Saturday, July 23, 2022

Travelin' Real Within

Allegedly, I’m mildly bipolar

but I spend all my days dream-widened by

the center-meridian at the equator,
jungled warm in the lush verdancy.

Super-sized with earnest emotion,

my every thought and act
floods with fervent intensity;

compassion sunburns my inner skin.

No arctic cold hardens this human clay,
no iceberg of a harsh snowy brow,

neither frozen north or south within.

At the wide equator,
I weep shards of scalding pain.

The endless sweat of warm mercy wellsprings

in this tropical brain;
morally real earnest,

My temperament’s compass directs
me sweltering true east toward the Light.

-Dan Wilcox
1st pub. in The Camel Saloon

Sunday, July 3, 2022

The Negativity and Untruthfulness of Buddhist Philosophy

Several of the central claims of Buddhism:

1. Desire is bad.
2. There are no selves.
3. Extinction is the goal.

1. “desire” isn’t bad. On the contrary, desire is good—is the basis of survival, life, hope, creativity, and achievement. What is wrong is inordinate desire, desire that is selfish and destructive.

2. There are, indeed, selves—billions of them, dolphins, whales, bears, cats, dogs, pigs, and human primates. The more complex ‘selves’ such as humans not only are really alive, but consciously aware of themselves, and a sense of moral ought, and transcendent reality—the Good, the True, the Just, the Beautiful.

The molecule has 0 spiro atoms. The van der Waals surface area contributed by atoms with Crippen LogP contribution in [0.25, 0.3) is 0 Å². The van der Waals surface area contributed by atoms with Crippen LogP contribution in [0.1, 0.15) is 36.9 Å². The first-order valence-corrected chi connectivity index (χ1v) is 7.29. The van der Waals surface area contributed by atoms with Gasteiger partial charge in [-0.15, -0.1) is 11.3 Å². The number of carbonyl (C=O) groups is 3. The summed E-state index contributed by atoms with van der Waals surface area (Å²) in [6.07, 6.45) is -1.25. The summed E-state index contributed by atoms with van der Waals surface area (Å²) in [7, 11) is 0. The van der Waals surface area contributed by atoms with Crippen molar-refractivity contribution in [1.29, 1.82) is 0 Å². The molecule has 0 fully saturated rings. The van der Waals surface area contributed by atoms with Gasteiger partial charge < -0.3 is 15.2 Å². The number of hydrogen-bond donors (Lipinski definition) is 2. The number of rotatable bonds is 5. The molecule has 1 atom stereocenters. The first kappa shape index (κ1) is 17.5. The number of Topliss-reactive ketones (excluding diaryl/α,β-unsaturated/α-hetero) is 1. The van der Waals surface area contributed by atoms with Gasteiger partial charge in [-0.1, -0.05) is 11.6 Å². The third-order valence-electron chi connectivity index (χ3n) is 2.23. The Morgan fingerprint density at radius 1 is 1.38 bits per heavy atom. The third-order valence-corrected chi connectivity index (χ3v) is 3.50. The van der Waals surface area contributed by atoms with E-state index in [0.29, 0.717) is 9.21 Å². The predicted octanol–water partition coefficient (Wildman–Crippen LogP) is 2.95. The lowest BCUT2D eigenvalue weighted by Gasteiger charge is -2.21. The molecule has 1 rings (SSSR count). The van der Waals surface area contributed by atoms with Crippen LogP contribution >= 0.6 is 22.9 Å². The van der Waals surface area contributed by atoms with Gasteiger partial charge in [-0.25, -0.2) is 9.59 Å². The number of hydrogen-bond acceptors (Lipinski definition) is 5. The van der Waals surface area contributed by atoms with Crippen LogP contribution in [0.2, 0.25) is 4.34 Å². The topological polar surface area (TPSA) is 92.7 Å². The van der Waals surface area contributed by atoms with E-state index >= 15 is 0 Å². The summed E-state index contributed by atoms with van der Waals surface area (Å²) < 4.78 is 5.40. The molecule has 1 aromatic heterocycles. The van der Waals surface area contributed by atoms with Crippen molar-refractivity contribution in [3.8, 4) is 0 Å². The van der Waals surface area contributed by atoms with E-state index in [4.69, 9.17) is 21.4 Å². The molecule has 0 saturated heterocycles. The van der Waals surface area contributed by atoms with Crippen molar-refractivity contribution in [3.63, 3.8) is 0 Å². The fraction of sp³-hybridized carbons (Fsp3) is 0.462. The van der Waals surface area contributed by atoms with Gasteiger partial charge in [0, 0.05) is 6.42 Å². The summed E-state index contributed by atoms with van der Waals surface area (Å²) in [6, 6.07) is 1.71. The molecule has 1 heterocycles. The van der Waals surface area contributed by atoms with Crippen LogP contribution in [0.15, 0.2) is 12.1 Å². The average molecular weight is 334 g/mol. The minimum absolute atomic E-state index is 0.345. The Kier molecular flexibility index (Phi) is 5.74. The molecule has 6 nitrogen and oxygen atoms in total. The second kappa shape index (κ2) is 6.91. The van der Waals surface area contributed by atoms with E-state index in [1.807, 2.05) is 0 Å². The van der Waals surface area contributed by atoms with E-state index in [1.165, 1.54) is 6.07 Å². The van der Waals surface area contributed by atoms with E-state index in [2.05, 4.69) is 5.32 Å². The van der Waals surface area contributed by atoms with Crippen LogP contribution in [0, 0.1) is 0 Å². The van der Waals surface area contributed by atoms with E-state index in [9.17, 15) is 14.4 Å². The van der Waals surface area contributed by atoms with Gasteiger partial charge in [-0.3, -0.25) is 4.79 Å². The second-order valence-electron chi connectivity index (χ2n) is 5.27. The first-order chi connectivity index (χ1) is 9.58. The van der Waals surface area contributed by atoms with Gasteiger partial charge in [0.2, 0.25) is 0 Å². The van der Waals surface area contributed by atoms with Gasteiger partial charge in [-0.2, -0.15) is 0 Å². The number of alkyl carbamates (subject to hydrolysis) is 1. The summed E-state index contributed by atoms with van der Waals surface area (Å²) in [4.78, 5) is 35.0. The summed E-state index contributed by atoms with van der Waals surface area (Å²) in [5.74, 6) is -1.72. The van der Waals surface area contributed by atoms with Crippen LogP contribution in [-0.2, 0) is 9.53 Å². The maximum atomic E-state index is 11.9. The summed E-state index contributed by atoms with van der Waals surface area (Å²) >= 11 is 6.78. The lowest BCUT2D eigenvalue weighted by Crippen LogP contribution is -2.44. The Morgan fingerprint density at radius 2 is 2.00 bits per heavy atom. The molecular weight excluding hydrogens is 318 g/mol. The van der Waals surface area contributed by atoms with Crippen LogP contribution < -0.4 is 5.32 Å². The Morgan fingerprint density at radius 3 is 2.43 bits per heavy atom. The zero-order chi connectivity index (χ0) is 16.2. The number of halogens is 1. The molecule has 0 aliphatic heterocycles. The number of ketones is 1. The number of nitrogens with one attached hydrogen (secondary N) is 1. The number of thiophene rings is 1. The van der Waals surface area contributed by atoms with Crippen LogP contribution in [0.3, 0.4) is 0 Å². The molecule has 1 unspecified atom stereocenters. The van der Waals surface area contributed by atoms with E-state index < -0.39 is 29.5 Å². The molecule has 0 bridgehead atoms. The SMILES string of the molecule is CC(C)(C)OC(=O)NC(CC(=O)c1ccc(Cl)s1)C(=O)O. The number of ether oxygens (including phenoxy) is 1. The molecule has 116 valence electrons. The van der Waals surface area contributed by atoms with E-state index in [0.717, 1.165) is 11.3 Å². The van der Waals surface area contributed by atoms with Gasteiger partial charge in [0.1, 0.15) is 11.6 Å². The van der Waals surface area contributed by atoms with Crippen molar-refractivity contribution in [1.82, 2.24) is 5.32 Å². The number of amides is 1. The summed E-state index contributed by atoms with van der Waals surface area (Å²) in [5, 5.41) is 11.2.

If there are no ‘selves,’ then, of course, there would be no Good, no moral truths. Nothing would be wrong. But real human selves exist that can be harmed by immoral actions.

What Buddhism gets wrong is to assume that a ‘self’ must be eternally permanent to be real.
But on the contrary, temporary, finite selves are VERY REAL!
They just aren’t endless.

Instead, temporary humans are finite conscious processes that come to life, exist, become self-aware, learn to think, create, read, write, make
inventions, study atoms, DNA of life, the geological history of the earth, and some of the billions of stars in the cosmos, etc.
And finally die.

3. Extinction isn’t a worthy, good goal for humans. The opposite is true.
What is the worthy, good goal is to experience transcendence beyond matter and energy in our finite time of living.

Some Buddhists recognize that their philosophy needed correction such as Thich Nhat Hanh who helped bring about Engaged Buddhism, where each individual is of real inherent value, where life is Good.

In the LIGHT,
Dan Wilcox